To make the most out of this basic 5-piece drum kit, I programmed the edge of the ride pad to trigger a 20” crash, to give me more options while playing.
Additionally, as we’ve seen before, the Millenium MPS-750X comes with a single crash but thankfully for us, it’s a 12” dual-zone crash.
How you take advantage of the dual-zone is up to you, but I usually trigger a splash on the bow and a crash on the edge, so it gives me even more options.
Just like the Ride, it works well and it’s easy to transition between the two different zones. Plus, it also has a choke function on top of everything else.
To conclude the cymbal set, this electronic drum kit features a 13” Hi-Hat pad that mounts on a standard stand, unlike most electronic kits at this price level.
More on the stand later, so let’s talk about the Hi-Hat pad for now. Being 13” in diameter and working with a controller makes it a more realistic option.
That’s especially true when compared to the typical stationary hi-hat pad controlled by a trigger pedal that you usually find in cheaper electronic drum kits.
The Hi-Hat pad is single-zone and the controller recognizes three different positions: closed, half-open, and open hi-hat.
In my honest opinion, I feel like it triggers the half-open hi-hat sound way too late for me to consider it a smooth transition between the three different positions.
Either way, I’ve seen at least a couple of people online claiming you can improve it under the advanced settings of the 750X drum module.
I haven’t had the time to check it out, but if you plan on buying the MPS-750X, that’s something you should take a closer look at, as it would improve the way the whole kit feels.
In the end, when you compare it to similar price level kits that usually come with single-zone cymbals, and if you’re lucky, a dual-zone ride, the Millenium MPS-750X seems like a much better alternative cymbal pads wise.
On a budget electronic drum kit, the drum module is usually the weakest part of the whole kit, so don’t expect much from this one.
The MPS-750X module comes loaded with 20 preset drum kits and 20 user kits, using some of its 697 sounds.
On top of that, it features 55 songs to play along to, a metronome, individual faders to control the volume, effects, and equalizer as well as a couple of buttons to control the master and headphone volume.
From my experience, the module is easy to navigate through, even for someone with little to no experience with electronic drum kits.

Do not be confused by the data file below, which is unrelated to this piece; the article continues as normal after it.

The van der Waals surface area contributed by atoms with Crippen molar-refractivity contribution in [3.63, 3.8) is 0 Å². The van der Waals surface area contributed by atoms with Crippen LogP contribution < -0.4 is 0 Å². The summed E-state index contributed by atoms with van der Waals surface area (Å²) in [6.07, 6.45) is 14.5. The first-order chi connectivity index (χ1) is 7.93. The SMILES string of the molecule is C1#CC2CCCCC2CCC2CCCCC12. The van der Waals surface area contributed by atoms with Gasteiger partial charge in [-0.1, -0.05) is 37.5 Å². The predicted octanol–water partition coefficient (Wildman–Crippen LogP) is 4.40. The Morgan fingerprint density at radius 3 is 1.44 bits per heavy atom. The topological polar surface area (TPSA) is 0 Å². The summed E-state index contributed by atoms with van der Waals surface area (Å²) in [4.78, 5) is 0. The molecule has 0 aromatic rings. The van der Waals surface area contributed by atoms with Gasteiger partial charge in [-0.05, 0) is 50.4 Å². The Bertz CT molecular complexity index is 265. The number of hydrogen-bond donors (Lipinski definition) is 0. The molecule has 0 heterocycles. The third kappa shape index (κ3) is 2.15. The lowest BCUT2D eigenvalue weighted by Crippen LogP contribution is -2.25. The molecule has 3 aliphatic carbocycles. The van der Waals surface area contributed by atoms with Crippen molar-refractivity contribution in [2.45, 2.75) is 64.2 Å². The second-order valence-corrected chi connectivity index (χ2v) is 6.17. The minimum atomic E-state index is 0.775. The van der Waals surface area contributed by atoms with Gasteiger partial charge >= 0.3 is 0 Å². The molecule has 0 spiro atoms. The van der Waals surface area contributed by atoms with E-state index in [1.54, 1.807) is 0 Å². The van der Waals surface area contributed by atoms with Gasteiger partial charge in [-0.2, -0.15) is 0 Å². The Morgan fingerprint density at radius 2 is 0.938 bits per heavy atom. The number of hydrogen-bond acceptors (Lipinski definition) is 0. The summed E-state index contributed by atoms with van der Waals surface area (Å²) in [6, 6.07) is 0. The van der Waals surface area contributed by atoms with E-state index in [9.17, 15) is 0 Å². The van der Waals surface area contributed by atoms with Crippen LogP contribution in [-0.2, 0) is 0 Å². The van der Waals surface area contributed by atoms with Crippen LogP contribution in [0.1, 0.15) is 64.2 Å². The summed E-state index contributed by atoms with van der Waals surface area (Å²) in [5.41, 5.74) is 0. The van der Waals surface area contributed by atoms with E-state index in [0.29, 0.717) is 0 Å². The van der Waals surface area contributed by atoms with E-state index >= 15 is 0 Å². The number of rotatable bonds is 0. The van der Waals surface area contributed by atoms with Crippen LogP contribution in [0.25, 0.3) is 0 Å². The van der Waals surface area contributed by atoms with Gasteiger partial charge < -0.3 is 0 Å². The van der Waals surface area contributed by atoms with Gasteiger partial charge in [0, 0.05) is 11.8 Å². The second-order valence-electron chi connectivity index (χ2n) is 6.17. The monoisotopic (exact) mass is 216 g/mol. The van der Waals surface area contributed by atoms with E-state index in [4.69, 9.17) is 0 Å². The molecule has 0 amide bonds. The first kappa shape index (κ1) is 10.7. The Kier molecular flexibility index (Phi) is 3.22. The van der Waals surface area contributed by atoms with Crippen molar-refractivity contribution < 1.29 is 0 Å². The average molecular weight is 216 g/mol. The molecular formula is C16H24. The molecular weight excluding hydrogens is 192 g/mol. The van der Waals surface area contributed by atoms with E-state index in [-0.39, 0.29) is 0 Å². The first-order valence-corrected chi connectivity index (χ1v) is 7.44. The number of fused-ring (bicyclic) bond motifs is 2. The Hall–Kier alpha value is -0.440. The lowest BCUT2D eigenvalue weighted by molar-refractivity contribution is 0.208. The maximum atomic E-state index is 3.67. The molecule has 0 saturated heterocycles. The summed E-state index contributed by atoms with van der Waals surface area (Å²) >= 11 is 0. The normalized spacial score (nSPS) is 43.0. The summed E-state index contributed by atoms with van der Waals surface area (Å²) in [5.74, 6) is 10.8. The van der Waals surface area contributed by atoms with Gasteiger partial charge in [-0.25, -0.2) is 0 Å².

Additionally, as far as connectivity options go, the MPS-750X module comes with all the basics like Line Out (L/R), headphone output, Line In, USB, and two additional trigger inputs.
If you want to take advantage of the additional trigger inputs, Thomann also sells a Millenium MPS-750X expansion pack. It includes another 12” dual-zone crash pad, a 10” dual-zone mesh head pad, and all the necessary holders and cables.
With the USB port, you can simply connect the drum module to your laptop and use one of the many sound libraries (not included) that can transform this budget electronic drum kit into a professional studio setup.
My favorite part of the module is the Bluetooth. Yes, you read it right, the MPS-750X drum module includes a Bluetooth connection.
That means you can play along your favorite tracks by easily connecting your smartphone or laptop to your drum module and hearing the music at the same time you hear the drum kit in your headphones or amplifier.
The Millenium MPS-750X comes with all the necessary hardware including a drum rack, a hi-hat stand, and a bass drum pedal.
Both the Hi-hat stand and the bass drum pedal feel like your regular entry-level hardware, and if you don’t have anything better, they should be enough for any beginner or intermediate drummer.
Thanks to the two tubes at the front and the four legs, the drum rack is solid enough and you won’t need to adjust anything after a couple of hours of playing like it usually happens in entry-level electronic kits.
On top of that, it’s a compact electronic drum kit, since a regular setup will usually require something like 55” x 32”, or 140 x 80 cm of free space. That makes it a good option for small apartments or small drum rooms in general.
To complete the pack, Millenium includes a tower for your bass drum pad, a power adapter, cabling, and a pair of brandless drum sticks.
I’ve had my fair share of electronic drum kits and I know well enough that all of them have their pros and cons.
The Millenium MPS-750X is no exception, but in my opinion, it’s still the best electronic drum set under $500 by a wide margin.
Why? It checks all the boxes: mesh drum heads, multiple dual-zone pads and a single triple-zone pad, kick drum tower, Bluetooth connection, decent sounds, and solid construction.
If we compare it to electronic drum kits on a similar price level, they either have less or no dual-zone pads, feature rubber pads, or no kick drum tower and they’re usually not as generous when it comes to drum and cymbal pads’ sizes.
With that in mind, I think ignoring the couple of small problems it comes with makes total sense unless you’re willing to spend much more on a superior kit.
In the end, I hope this article achieved its main purpose of educating you on all the pros and cons of the Millenium MPS-750X before you make a decision.